Lifting the last hurdle in the blasphemy case, Pakistan's Supreme Court has rejected a challenge to the acquittal of Asia Bibi.
The Christian woman was convicted back in 2010 on the accusations of insulting Prophet Muhammad. Despite years of captivity, Asia Bibi had always maintained her innocence.
Chief Justice Asif Saeed Khosa pronouncing the final verdict said, "Based on merit, this review petition is dismissed."
Amid the agitation of Islamic extremists and the government refusing to reveal her whereabouts, the speculations of where the mother-of-two will seek asylum are already doing the rounds.
After eight years of captivity, her death sentence was overturned by the Pakistan Apex Court in October last year, that triggered rampant protests around the country. Although the country is expecting a burst of protests by extremist groups, the hardline clerics responsible for the violent protests last year are still serving jail-time.
The petition was filed by religious radicals, who expressed their displeasure with the abolishment of her death sentence. They also called the killing of the judges who acquitted her and demanded to overthrow the Imran Khan government.
The political party Tehreek-e-Labaik Pakistan (TLP), responsible for leading the protests demanding her execution are geared up for action.
The accusation against the Christian woman emerged after a row with her neighbour.
Blasphemy persists to be an issue in Pakistan, back in November, as reported by ANI, Nadeem Nusrat, Chairman of Voice of Karachi, pointed out how the Pakistan Government is gradually losing grounds to the whelm of religious extremist groups. He further mentioned how Pakistan found its image to be “already-maligned” globally.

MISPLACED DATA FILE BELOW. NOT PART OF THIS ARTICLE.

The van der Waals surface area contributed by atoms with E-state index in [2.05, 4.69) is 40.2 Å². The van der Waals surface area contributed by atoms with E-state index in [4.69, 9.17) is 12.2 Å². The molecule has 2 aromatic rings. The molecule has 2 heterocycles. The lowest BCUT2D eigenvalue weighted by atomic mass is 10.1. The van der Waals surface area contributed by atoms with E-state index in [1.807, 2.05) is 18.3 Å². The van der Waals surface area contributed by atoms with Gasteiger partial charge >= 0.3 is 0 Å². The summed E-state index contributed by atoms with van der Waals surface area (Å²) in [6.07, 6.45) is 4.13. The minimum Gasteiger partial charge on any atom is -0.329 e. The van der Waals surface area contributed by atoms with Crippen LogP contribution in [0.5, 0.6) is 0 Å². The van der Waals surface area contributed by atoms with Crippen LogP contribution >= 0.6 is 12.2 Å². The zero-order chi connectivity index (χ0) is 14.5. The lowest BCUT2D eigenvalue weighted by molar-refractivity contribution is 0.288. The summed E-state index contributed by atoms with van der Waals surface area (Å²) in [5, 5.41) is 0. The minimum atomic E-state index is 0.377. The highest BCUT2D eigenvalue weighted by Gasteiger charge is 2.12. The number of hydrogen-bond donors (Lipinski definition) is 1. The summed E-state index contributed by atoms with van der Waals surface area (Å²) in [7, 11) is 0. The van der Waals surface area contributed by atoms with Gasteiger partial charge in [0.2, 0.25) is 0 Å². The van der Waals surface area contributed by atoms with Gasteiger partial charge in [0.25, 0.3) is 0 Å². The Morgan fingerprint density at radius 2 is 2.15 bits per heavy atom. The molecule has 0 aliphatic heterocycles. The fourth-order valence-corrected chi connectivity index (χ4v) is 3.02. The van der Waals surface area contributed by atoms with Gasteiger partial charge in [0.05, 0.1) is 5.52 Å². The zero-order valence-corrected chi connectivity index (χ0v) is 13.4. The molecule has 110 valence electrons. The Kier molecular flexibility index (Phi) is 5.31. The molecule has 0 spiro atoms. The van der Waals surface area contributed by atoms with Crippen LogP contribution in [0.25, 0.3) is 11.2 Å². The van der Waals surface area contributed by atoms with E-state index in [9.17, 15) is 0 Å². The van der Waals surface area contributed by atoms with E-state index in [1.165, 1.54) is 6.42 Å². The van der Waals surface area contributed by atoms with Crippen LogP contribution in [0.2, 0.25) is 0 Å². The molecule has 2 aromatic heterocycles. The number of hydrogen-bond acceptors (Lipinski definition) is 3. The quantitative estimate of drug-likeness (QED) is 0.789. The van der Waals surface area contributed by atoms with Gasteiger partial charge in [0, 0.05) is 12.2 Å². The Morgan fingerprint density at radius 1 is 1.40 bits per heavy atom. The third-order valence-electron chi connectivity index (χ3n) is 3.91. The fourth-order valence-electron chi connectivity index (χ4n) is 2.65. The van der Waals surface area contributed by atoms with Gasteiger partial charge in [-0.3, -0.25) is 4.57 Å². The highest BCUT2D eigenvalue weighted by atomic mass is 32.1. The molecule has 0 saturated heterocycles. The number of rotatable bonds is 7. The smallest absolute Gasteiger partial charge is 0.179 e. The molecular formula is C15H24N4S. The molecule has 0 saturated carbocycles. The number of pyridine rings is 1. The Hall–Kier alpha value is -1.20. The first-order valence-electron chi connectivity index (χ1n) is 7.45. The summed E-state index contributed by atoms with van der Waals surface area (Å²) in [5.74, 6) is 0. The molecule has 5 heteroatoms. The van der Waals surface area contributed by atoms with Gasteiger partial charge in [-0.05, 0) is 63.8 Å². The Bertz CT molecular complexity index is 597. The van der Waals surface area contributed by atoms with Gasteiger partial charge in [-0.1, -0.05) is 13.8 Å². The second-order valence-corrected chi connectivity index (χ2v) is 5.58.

Nusrat further applauded the ‘courageous’ decision of the Pakistani Supreme Court to revoke the death sentence of Aasia Bibi, blamed of blasphemy. He detailed how the law of blasphemy is exploited to consistently mauling the nation’s religious minority.
Activists from the Christian minority in Pakistan said in September 2018 that they are being persecuted, discriminated and forced to leave the country. Now living in exile, these members of the Christian community participated at the ongoing 39th Session of the United Nations Human Rights Council in Geneva and demanded the safety of minorities in Pakistan, and emphasized on the abolition of the blasphemy law.
Noyal Malik, a human rights defender and member of the Pakistan Minorities Alliance, who now lives in Italy, said;
"Not only Christians but all minorities in Pakistan are also facing discrimination and getting persecuted. They are feeling unsafe and are leaving the country. We have participated in the United Nations and request the Pakistan government to provide security and safety to the minorities, which are being denied to them as of now."
"The minorities in Pakistan are paying a huge price for safeguarding their own identity. They are living in fear and have no freedom. We are being offered jobs of sweepers in Pakistan," he added.
(With ANI inputs)